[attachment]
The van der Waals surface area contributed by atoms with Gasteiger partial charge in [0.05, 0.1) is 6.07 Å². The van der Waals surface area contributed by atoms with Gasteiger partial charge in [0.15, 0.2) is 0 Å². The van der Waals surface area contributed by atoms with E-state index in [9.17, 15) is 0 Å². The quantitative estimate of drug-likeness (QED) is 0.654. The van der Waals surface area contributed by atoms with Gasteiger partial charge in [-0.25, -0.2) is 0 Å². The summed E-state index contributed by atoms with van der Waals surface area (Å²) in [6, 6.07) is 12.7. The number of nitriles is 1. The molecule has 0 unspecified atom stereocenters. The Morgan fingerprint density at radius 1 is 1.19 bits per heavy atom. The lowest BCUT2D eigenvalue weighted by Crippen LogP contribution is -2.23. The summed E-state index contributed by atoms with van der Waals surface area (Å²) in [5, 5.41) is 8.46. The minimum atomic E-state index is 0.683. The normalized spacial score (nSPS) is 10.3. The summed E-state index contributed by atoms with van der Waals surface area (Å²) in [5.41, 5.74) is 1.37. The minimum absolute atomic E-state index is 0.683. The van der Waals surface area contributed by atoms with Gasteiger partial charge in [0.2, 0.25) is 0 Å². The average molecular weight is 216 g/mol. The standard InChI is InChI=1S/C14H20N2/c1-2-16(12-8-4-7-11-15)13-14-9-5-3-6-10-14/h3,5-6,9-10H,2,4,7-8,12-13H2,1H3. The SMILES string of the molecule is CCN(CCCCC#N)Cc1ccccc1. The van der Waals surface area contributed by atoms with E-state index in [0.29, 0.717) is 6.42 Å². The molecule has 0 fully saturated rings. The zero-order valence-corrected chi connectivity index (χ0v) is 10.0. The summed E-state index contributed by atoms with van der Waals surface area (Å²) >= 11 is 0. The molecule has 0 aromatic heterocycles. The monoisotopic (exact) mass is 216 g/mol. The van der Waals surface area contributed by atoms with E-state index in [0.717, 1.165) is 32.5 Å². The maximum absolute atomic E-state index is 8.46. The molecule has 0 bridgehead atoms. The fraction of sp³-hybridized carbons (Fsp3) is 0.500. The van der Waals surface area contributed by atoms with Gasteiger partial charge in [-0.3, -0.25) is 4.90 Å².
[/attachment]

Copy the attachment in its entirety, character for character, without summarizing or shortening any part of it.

The van der Waals surface area contributed by atoms with Gasteiger partial charge in [0.05, 0.1) is 6.07 Å². The van der Waals surface area contributed by atoms with Gasteiger partial charge in [0.15, 0.2) is 0 Å². The van der Waals surface area contributed by atoms with E-state index in [9.17, 15) is 0 Å². The quantitative estimate of drug-likeness (QED) is 0.654. The van der Waals surface area contributed by atoms with Gasteiger partial charge in [-0.25, -0.2) is 0 Å². The summed E-state index contributed by atoms with van der Waals surface area (Å²) in [6, 6.07) is 12.7. The number of nitriles is 1. The molecule has 0 unspecified atom stereocenters. The Morgan fingerprint density at radius 1 is 1.19 bits per heavy atom. The lowest BCUT2D eigenvalue weighted by Crippen LogP contribution is -2.23. The summed E-state index contributed by atoms with van der Waals surface area (Å²) in [5, 5.41) is 8.46. The minimum atomic E-state index is 0.683. The normalized spacial score (nSPS) is 10.3. The summed E-state index contributed by atoms with van der Waals surface area (Å²) in [5.41, 5.74) is 1.37. The minimum absolute atomic E-state index is 0.683. The van der Waals surface area contributed by atoms with Gasteiger partial charge in [0.2, 0.25) is 0 Å². The average molecular weight is 216 g/mol. The standard InChI is InChI=1S/C14H20N2/c1-2-16(12-8-4-7-11-15)13-14-9-5-3-6-10-14/h3,5-6,9-10H,2,4,7-8,12-13H2,1H3. The SMILES string of the molecule is CCN(CCCCC#N)Cc1ccccc1. The van der Waals surface area contributed by atoms with E-state index in [0.29, 0.717) is 6.42 Å². The molecule has 0 fully saturated rings. The zero-order valence-corrected chi connectivity index (χ0v) is 10.0. The summed E-state index contributed by atoms with van der Waals surface area (Å²) >= 11 is 0. The molecule has 0 aromatic heterocycles. The monoisotopic (exact) mass is 216 g/mol. The van der Waals surface area contributed by atoms with E-state index in [0.717, 1.165) is 32.5 Å². The maximum absolute atomic E-state index is 8.46. The molecule has 0 bridgehead atoms. The fraction of sp³-hybridized carbons (Fsp3) is 0.500. The van der Waals surface area contributed by atoms with Gasteiger partial charge in [-0.3, -0.25) is 4.90 Å².